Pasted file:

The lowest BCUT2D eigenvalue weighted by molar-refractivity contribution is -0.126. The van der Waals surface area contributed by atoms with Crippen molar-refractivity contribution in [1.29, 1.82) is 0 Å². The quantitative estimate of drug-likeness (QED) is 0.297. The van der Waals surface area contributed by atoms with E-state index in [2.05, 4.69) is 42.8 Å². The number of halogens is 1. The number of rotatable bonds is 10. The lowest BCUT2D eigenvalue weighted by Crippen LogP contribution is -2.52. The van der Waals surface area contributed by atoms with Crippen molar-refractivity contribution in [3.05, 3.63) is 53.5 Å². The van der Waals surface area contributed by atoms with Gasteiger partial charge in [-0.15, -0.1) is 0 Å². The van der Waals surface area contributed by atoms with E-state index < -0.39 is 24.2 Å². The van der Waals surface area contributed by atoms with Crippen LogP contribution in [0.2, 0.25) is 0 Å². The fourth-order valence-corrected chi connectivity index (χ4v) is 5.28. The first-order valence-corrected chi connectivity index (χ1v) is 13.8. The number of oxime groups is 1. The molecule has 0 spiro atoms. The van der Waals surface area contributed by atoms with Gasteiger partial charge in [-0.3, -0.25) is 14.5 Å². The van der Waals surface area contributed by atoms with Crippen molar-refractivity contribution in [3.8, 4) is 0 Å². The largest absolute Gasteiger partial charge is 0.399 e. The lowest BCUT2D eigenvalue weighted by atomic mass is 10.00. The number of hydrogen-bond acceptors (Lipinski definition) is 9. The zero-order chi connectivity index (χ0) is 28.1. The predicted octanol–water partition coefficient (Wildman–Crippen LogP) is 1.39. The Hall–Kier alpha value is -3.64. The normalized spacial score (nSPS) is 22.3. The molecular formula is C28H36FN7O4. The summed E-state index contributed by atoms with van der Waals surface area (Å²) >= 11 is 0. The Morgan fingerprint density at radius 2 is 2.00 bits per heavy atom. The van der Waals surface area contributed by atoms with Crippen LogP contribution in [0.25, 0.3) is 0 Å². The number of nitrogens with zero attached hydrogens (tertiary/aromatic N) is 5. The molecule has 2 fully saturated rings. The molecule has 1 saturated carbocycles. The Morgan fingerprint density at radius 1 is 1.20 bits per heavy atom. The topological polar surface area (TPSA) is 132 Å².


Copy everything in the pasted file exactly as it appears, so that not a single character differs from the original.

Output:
The lowest BCUT2D eigenvalue weighted by molar-refractivity contribution is -0.126. The van der Waals surface area contributed by atoms with Crippen molar-refractivity contribution in [1.29, 1.82) is 0 Å². The quantitative estimate of drug-likeness (QED) is 0.297. The van der Waals surface area contributed by atoms with E-state index in [2.05, 4.69) is 42.8 Å². The number of halogens is 1. The number of rotatable bonds is 10. The lowest BCUT2D eigenvalue weighted by Crippen LogP contribution is -2.52. The van der Waals surface area contributed by atoms with Crippen molar-refractivity contribution in [3.05, 3.63) is 53.5 Å². The van der Waals surface area contributed by atoms with Gasteiger partial charge in [-0.15, -0.1) is 0 Å². The van der Waals surface area contributed by atoms with E-state index < -0.39 is 24.2 Å². The van der Waals surface area contributed by atoms with Crippen LogP contribution in [0.2, 0.25) is 0 Å². The fourth-order valence-corrected chi connectivity index (χ4v) is 5.28. The first-order valence-corrected chi connectivity index (χ1v) is 13.8. The number of oxime groups is 1. The molecule has 0 spiro atoms. The van der Waals surface area contributed by atoms with Gasteiger partial charge in [-0.3, -0.25) is 14.5 Å². The van der Waals surface area contributed by atoms with Crippen molar-refractivity contribution in [3.8, 4) is 0 Å². The largest absolute Gasteiger partial charge is 0.399 e. The lowest BCUT2D eigenvalue weighted by atomic mass is 10.00. The number of hydrogen-bond acceptors (Lipinski definition) is 9. The zero-order chi connectivity index (χ0) is 28.1. The predicted octanol–water partition coefficient (Wildman–Crippen LogP) is 1.39. The Hall–Kier alpha value is -3.64. The normalized spacial score (nSPS) is 22.3. The molecular formula is C28H36FN7O4. The summed E-state index contributed by atoms with van der Waals surface area (Å²) >= 11 is 0. The Morgan fingerprint density at radius 2 is 2.00 bits per heavy atom. The van der Waals surface area contributed by atoms with Crippen LogP contribution in [0.25, 0.3) is 0 Å². The number of nitrogens with zero attached hydrogens (tertiary/aromatic N) is 5. The molecule has 2 fully saturated rings. The molecule has 1 saturated carbocycles. The Morgan fingerprint density at radius 1 is 1.20 bits per heavy atom. The topological polar surface area (TPSA) is 132 Å².